For Immediate Release
(Yaoundé, November 4, 2010) – Cameroonians are attacked by police, politicians, the media, and even their own communities if they are suspected of having sexual relations with a person of the same sex, four human rights organizations said in a joint report released today.
The government should take urgent action to decriminalize such consensual conduct and to ensure the full human rights of all Cameroonians, regardless of sexual orientation or gender identity, said Alternatives-Cameroun, l’Association pour la défense des droits des homosexuels, Human Rights Watch, and the International Gay and Lesbian Human Rights Commission.
The 62-page report, "Criminalizing Identities: Rights Abuses in Cameroon Based on Sexual Orientation and Gender Identity," details how the government uses article 347 bis of the Penal Code to deny basic rights to people perceived to be gay, lesbian, bisexual, or transgender (LGBT). The report describes arrests, beatings by the police, abuses in prison, and a homophobic atmosphere that encourages shunning and abuse in the community. The consequence is that people are not punished for a specific outlawed practice, but for a homosexual identity, the groups said.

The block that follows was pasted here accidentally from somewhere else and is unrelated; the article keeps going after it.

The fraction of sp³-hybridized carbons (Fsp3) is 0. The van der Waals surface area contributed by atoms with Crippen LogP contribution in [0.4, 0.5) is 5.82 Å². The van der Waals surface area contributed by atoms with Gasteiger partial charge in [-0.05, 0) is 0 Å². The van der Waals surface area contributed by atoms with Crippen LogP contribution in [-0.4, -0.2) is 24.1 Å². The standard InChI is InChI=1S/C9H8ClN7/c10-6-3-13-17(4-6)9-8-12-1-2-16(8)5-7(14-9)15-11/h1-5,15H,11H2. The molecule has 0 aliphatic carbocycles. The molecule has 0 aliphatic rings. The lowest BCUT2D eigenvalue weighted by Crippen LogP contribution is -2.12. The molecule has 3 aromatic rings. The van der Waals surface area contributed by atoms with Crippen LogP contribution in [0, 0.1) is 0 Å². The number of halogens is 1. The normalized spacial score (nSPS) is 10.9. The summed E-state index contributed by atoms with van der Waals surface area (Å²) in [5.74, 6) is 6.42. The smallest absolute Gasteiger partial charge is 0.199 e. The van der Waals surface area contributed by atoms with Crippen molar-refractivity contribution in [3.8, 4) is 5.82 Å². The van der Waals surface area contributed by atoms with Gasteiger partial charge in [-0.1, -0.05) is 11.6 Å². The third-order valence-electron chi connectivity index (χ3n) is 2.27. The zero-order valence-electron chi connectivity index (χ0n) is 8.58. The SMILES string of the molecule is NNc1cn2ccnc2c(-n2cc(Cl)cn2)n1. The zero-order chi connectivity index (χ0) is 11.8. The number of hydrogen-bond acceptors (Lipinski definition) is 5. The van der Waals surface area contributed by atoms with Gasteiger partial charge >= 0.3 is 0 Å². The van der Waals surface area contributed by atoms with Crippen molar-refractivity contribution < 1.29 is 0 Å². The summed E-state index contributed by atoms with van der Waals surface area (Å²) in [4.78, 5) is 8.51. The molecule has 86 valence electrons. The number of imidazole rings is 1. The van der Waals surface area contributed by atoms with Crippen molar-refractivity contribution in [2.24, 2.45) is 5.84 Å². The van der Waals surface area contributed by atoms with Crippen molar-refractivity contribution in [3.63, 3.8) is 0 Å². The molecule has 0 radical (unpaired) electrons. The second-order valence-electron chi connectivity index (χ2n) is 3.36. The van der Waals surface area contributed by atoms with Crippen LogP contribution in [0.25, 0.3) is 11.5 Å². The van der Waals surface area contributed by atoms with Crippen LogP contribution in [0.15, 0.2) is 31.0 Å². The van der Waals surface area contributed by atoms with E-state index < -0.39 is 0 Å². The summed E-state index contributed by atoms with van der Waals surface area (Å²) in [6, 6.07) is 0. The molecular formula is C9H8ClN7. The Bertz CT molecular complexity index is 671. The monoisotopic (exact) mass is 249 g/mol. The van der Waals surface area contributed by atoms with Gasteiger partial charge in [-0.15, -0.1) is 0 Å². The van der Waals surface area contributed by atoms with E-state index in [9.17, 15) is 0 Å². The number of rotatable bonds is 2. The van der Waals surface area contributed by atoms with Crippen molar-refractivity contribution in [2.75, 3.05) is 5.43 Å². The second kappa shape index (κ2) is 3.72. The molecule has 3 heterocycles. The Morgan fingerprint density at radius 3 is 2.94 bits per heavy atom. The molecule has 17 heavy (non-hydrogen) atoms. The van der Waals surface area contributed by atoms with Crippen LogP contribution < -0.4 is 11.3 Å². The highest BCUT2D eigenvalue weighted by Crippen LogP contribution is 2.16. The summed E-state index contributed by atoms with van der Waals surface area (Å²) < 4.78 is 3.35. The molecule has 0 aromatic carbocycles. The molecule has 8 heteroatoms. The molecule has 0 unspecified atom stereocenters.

"The poor and the young, who often have no way to get legal assistance, suffer the most from Cameroon’s abusive atmosphere," said Steave Nemande, president of Alternatives-Cameroun. "Even after they get out of jail, families and friends often reject them. They are denied education, jobs, even a place to live. Their lives are ruined."
The report, based on 45 interviews with victims, documents abuse by police, including beatings on the victims’ bodies and even the soles of their feet. Prison guards ignore abuses by other prisoners, including beatings, rapes, and urinating and defecating on the victims’ possessions.
Those arrested under article 347 bis are routinely held without charge in excess of the minimum time allowed by Cameroonian law, the groups found. Judges may sentence them to prison time without credible evidence that they engaged in a homosexual act. Even when judges have dismissed charges, prosecutors have sometimes charged the accused again before they could be freed.
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